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Mulberry Profits Fall 35% in Fiscal H1

The company cited a slowdown in Asian demand and higher operating costs.

Mulberry RTW Spring 2013

LONDON — After a trying first half, the tide seems to be turning for Mulberry, which warned in October that sales and profits would fall short of market expectations.

This story first appeared in the December 7, 2012 issue of WWD.  Subscribe Today.

On Thursday, the company said profits declined 35 percent to 7.3 million pounds, or $11.6 million, in the six months to Sept. 30.

The decline was due to higher operating costs as Mulberry upgrades its distribution network, more cautious ordering from its Asian franchise partners due to a slowdown in demand and tough comparative sales.

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Revenue in the period rose 5.6 percent to 76.5 million pounds, or $120.9 million, on the back of increased U.K. and international retail sales. All figures have been calculated at average exchange rates for the six months.

The second half is off to a solid start: The company said retail revenue climbed 19 percent in the first nine weeks to Dec. 1, with same-store sales up 11 percent.

Bruno Guillon, Mulberry’s new chief executive officer, said the downturn in profits is part of a bigger strategic story.

“Our big challenge is turning Mulberry into a global luxury brand, a global success story,” he said. “It’s been a fantastic success story in the U.K. and we need to attract new customers without losing the existing ones. And we are working on building sustainable, long-term growth. Our challenge is how to remain an English brand but still be understandable to the Chinese, German and American customers.”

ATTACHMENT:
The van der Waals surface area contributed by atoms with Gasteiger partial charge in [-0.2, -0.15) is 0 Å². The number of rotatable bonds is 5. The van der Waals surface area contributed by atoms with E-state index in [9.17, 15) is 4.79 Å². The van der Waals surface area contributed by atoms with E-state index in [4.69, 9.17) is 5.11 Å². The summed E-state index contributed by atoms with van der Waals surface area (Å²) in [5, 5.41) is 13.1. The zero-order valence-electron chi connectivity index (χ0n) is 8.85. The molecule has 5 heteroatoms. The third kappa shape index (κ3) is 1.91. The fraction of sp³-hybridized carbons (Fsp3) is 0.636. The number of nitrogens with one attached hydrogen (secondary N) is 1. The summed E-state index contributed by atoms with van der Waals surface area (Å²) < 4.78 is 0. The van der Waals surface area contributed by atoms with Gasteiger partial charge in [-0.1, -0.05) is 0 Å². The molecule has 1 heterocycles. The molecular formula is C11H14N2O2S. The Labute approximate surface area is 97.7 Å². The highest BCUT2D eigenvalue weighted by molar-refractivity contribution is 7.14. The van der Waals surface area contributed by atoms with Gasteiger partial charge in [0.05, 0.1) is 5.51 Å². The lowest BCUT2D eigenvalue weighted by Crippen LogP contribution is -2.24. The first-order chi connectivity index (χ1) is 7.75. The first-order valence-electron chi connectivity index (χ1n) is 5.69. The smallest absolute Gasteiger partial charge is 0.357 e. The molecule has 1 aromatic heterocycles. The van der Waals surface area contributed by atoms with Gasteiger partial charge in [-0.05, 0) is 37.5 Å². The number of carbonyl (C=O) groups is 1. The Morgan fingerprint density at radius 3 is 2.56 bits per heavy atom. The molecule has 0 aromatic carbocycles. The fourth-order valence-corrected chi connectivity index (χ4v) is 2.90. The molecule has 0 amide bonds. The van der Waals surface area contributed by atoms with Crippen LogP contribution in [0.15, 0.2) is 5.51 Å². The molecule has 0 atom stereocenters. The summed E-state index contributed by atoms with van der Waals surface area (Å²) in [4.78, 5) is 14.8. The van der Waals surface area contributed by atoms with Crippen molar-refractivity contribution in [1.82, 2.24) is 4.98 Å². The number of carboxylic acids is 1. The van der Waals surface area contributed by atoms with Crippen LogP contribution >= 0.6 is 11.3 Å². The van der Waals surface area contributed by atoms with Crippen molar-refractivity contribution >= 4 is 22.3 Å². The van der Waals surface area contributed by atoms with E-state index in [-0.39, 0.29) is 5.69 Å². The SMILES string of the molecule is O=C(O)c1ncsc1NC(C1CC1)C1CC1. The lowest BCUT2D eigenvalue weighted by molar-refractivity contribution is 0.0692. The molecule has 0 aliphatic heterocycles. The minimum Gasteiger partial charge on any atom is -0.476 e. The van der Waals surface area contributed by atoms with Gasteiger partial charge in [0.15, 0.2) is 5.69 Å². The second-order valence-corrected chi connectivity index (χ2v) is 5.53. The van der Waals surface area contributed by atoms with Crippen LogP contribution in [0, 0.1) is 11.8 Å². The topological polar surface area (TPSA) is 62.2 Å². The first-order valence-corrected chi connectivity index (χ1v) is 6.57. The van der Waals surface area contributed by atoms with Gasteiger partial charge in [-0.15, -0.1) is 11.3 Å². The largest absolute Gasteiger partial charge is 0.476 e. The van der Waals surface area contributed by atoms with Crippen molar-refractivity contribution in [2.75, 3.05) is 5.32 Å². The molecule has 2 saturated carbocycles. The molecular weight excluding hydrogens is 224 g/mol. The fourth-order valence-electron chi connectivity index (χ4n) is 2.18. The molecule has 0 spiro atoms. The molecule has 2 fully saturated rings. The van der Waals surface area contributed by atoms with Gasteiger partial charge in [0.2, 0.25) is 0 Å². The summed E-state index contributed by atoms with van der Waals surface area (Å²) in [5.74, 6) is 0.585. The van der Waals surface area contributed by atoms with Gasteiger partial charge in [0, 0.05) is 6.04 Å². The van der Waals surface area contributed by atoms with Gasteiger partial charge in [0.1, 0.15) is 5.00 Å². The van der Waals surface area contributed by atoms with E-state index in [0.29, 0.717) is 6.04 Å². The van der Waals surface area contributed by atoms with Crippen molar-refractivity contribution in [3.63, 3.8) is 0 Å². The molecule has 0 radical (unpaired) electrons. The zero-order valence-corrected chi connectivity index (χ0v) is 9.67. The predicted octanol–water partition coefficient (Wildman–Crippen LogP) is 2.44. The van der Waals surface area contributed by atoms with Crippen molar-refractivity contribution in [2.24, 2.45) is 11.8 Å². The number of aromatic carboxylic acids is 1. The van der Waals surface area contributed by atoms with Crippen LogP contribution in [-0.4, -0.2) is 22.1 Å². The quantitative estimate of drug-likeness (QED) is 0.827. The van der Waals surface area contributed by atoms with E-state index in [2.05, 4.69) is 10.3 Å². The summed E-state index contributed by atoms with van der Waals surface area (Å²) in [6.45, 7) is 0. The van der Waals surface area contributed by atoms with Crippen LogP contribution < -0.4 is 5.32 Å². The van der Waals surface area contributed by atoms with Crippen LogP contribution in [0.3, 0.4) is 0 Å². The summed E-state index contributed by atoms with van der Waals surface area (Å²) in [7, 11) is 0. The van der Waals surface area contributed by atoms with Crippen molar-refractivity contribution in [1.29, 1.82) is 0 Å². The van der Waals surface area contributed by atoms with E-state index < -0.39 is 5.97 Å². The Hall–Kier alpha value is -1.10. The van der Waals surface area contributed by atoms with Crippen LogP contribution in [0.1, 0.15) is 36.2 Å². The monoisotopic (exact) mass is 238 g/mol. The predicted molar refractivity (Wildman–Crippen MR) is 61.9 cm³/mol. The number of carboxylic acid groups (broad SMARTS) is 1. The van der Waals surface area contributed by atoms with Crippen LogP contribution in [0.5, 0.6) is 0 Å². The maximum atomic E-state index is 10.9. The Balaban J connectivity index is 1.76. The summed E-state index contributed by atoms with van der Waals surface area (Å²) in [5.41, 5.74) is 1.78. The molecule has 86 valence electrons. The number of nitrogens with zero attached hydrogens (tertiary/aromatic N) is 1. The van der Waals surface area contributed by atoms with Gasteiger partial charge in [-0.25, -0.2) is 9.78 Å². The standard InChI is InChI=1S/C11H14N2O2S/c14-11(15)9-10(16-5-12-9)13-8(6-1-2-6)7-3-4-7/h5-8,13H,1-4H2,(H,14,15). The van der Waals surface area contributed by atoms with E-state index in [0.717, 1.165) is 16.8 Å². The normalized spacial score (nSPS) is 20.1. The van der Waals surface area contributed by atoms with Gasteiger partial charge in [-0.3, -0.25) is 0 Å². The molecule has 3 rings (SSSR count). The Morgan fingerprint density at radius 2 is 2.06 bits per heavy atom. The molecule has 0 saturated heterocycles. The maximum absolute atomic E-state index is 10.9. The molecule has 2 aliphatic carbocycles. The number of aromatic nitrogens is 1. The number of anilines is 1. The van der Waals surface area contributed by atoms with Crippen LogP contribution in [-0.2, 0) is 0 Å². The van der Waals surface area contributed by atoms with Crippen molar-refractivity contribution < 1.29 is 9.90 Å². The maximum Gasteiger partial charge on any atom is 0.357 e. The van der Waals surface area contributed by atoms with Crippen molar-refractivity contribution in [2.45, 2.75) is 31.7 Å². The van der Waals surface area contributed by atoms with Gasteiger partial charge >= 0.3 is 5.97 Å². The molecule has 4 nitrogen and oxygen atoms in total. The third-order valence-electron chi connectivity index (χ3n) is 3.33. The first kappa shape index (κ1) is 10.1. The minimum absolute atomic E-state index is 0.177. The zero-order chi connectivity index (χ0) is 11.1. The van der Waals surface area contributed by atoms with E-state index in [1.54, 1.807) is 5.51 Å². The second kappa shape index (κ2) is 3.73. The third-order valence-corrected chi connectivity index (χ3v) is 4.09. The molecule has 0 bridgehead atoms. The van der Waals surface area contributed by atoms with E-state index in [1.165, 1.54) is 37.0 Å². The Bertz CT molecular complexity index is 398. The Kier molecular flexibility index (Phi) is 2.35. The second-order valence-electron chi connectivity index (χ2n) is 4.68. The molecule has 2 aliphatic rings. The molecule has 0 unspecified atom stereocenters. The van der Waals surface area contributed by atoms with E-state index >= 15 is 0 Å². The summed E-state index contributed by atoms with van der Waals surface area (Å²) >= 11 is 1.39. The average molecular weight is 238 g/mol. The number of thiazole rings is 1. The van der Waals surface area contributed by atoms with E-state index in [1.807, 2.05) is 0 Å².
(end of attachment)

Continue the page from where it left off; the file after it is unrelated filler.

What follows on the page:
Part of that work, he said, has involved “rationalizing the wholesale network, because it has to be consistent with our retail stores — some of our partners were just not in line with our strategy, but we have some very good wholesale accounts such as Selfridges, Le Printemps and Le Bon Marché.”

He said the wholesale cull was an ongoing process and, “I hope I don’t have to do too much more in the future. In the end, our strategy is all about consistency, quality and defending the brand.”

Mulberry has also upgraded its outlet business and is no longer making product specifically for outlet stores, which has impacted financial performance in the short term.

Guillon, who was formerly managing director of Hermès France, said Mulberry’s retail expansion was on track, with a total of 17 to 20 new stores planned for the current fiscal year, and “around 20 store openings” planned each year for the next four to five years.

So far this year, stores have opened in markets including Singapore, San Francisco, Zurich and Berlin.